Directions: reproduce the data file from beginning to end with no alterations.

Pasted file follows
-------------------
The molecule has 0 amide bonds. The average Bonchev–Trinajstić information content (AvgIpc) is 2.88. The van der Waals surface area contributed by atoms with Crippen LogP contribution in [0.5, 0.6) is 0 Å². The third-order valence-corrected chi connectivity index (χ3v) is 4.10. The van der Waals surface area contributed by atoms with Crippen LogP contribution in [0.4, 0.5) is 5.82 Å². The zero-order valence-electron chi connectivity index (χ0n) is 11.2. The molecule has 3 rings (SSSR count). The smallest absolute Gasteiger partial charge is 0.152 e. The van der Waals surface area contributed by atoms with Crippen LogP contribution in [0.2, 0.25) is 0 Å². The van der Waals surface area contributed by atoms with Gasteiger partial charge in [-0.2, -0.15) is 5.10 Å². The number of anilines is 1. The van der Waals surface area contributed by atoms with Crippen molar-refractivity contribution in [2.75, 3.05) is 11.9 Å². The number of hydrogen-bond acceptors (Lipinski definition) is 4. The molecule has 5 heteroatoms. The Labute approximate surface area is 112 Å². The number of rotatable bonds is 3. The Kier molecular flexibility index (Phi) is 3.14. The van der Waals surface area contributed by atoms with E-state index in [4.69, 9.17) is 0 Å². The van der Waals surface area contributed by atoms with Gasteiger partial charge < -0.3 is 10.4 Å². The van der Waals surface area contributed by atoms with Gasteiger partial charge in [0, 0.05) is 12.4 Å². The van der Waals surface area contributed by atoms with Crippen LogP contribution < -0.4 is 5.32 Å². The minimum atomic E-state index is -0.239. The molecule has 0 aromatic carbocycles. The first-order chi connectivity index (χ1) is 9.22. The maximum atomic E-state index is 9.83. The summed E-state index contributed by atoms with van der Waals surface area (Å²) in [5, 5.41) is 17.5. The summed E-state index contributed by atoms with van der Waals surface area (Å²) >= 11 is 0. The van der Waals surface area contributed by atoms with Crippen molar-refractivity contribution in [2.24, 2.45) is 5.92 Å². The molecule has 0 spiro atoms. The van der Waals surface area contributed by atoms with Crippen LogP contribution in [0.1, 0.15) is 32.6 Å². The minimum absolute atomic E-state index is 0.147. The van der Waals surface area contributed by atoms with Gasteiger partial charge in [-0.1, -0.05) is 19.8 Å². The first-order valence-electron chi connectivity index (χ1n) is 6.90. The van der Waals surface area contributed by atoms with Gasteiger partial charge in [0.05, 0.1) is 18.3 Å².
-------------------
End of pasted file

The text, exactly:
The molecule has 0 amide bonds. The average Bonchev–Trinajstić information content (AvgIpc) is 2.88. The van der Waals surface area contributed by atoms with Crippen LogP contribution in [0.5, 0.6) is 0 Å². The third-order valence-corrected chi connectivity index (χ3v) is 4.10. The van der Waals surface area contributed by atoms with Crippen LogP contribution in [0.4, 0.5) is 5.82 Å². The zero-order valence-electron chi connectivity index (χ0n) is 11.2. The molecule has 3 rings (SSSR count). The smallest absolute Gasteiger partial charge is 0.152 e. The van der Waals surface area contributed by atoms with Crippen LogP contribution in [0.2, 0.25) is 0 Å². The van der Waals surface area contributed by atoms with Gasteiger partial charge in [-0.2, -0.15) is 5.10 Å². The number of anilines is 1. The van der Waals surface area contributed by atoms with Crippen molar-refractivity contribution in [2.75, 3.05) is 11.9 Å². The number of hydrogen-bond acceptors (Lipinski definition) is 4. The molecule has 5 heteroatoms. The Labute approximate surface area is 112 Å². The number of rotatable bonds is 3. The Kier molecular flexibility index (Phi) is 3.14. The van der Waals surface area contributed by atoms with E-state index in [4.69, 9.17) is 0 Å². The van der Waals surface area contributed by atoms with Gasteiger partial charge < -0.3 is 10.4 Å². The van der Waals surface area contributed by atoms with Gasteiger partial charge in [0, 0.05) is 12.4 Å². The van der Waals surface area contributed by atoms with Crippen LogP contribution < -0.4 is 5.32 Å². The minimum atomic E-state index is -0.239. The molecule has 0 aromatic carbocycles. The first-order chi connectivity index (χ1) is 9.22. The maximum atomic E-state index is 9.83. The summed E-state index contributed by atoms with van der Waals surface area (Å²) in [5, 5.41) is 17.5. The summed E-state index contributed by atoms with van der Waals surface area (Å²) >= 11 is 0. The van der Waals surface area contributed by atoms with Crippen molar-refractivity contribution in [2.24, 2.45) is 5.92 Å². The molecule has 0 spiro atoms. The van der Waals surface area contributed by atoms with Crippen LogP contribution in [0.1, 0.15) is 32.6 Å². The minimum absolute atomic E-state index is 0.147. The van der Waals surface area contributed by atoms with Gasteiger partial charge in [-0.1, -0.05) is 19.8 Å². The first-order valence-electron chi connectivity index (χ1n) is 6.90. The van der Waals surface area contributed by atoms with Gasteiger partial charge in [0.05, 0.1) is 18.3 Å².